Review: Saints Row IV: Gat Out of Hell
Known to have no boundaries in term of obnoxious craziness, the Saints Row series dropped their fourth episode last year, breaking all kinds of expectation. As players and critics have welcomed the original title at a time where GTAV was nowhere to be found, Volition were preparing for a new add-on: Gat Out of Hell. The studio’s publishers – Deep Silver – later decided to focus on next gen, and thus Saints Row IV got remade for PlayStation 4 and Xbox One, bundled with Gat Out of Hell.
As is often the case with such projects, Saints Row IV: Re-Elected & Gat Out Of Hell is a simple remastering for current generation consoles. The latter is accompanied by all the original DLC and expansions to date, as well as obviously Gat Out of Hell. This remastering obviously eludes to a technical evolution, but in this case, the work on Grand Theft Auto V puts it to shame.
This version is logically the best output so far on consoles. But these improvements, such as better depth of field or increase in resolution, do not open the fountain a youth for this 2013 game. Especially, as Volition did not bother to correct certain bugs from the original version: aliasing, screen tearing, etc. In addition, some bugs that made the reputation of the series are still there: Enemies that merge with a wall, lips moving out of sync, and much more. That said, the Saints Row franchise has never been a renowned series for its technical qualities. Limitations have not prevented the game to be fun and Saints Row IV Re-Elected is still a blast.
Now no need to dwell on the plot of Saints Row IV, more than a year and a half after its release, the humor and the absurd story of the game are still amusing. One aspect of this re-release I was more interested in was Gat Out of Hell, a new standalone expansion (which doesn’t Saints Row IV base game) included when you buy Saints Row IV Re-Elected. As with all illogical story plots, Johnny Gat anr Kinzie Kensington are sent to hell (a place that looks suspiciously like the city of Saints Row IV) in order to save the Saints boss.
The gangster, historical heroes of the series, has been kidnapped by Santa because he wants him to marry his daughter Jezebel. Even if this synopsis shows that the offbeat side of the license is still there, it is clear that Gat Out of Hell is the least inspired in comparison to what Volition writers have proposed so far. Despite some good ideas as a Broadway-styled musical sequence or the presence of William Shakespeare in charge of hell’s nightclub, the game gives a sort of impression that the studio’s writers have run out of ideas.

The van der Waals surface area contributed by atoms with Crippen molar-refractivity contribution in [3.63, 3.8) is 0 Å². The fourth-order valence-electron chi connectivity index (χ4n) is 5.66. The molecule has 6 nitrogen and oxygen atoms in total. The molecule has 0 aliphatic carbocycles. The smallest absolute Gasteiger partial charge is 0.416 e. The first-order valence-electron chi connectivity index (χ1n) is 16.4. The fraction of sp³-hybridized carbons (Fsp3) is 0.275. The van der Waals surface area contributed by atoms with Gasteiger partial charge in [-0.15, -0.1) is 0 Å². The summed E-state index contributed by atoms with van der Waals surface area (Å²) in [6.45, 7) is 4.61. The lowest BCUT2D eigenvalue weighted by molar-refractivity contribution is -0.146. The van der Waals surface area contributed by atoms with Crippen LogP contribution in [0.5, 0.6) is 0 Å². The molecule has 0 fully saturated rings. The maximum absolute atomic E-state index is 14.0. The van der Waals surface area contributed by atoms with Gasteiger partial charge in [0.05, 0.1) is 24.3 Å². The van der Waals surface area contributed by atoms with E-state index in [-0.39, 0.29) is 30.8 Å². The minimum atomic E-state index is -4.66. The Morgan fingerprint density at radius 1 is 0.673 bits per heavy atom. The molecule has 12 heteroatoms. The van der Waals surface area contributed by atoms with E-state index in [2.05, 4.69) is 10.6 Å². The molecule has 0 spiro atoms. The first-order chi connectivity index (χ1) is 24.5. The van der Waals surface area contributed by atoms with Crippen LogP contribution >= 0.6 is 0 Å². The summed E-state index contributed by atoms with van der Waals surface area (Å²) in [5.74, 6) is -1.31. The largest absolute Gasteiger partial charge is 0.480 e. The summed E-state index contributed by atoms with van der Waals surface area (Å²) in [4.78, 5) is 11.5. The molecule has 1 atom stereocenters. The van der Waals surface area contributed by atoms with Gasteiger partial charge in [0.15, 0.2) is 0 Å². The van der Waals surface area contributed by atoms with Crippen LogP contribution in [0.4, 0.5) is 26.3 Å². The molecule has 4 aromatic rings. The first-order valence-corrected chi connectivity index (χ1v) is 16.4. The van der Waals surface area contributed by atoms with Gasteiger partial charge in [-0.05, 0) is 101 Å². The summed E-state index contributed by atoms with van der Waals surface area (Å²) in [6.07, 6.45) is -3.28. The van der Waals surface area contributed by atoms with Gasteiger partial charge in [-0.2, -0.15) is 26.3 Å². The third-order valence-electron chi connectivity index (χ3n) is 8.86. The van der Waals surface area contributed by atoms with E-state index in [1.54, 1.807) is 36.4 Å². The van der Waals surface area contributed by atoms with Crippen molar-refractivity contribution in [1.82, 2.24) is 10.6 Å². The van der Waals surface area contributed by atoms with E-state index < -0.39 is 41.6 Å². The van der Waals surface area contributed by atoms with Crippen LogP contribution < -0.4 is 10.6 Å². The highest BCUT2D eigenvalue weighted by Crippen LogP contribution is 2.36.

If we add to that to the fact that the main campaign of this standalone application will take you about five hours to be finished, players who are returning to Saints Row IV from 2013 don’t have enough reason to dive back in this re-release version. For others, the conclusion is different: newcomers won’t be wrong to pick one of the funniest experiences that came from the previous generation.
Saints Row IV: Re-Elected & Gat Out of Hell was reviewed using an Xbox One copy of the game purchased by the reviewer. The game is also available on PlayStation 4. The original title is available on Xbox 360, PlayStation 3, and PC. We don’t discuss review scores with publishers or developers prior to the review being published.
• Still funny.
• Rich in content.
• Super fun powers.
• Comfortable to play.
• Very normal visually for an HD remake.
• Gat out of Hell is not really indispensable.
• Limited impact of the remastering.
Saints Row IV: Re-Elected & Gat Out of Hell is so special that it deserves almost two notes. For players who have never put their hands on the original version, it offers a truly rich and fun experience. To those who are returning to the game on next gen, Saints Row IV has not much technological improvements and its expansion Gat out of Hell isn't really justifiable.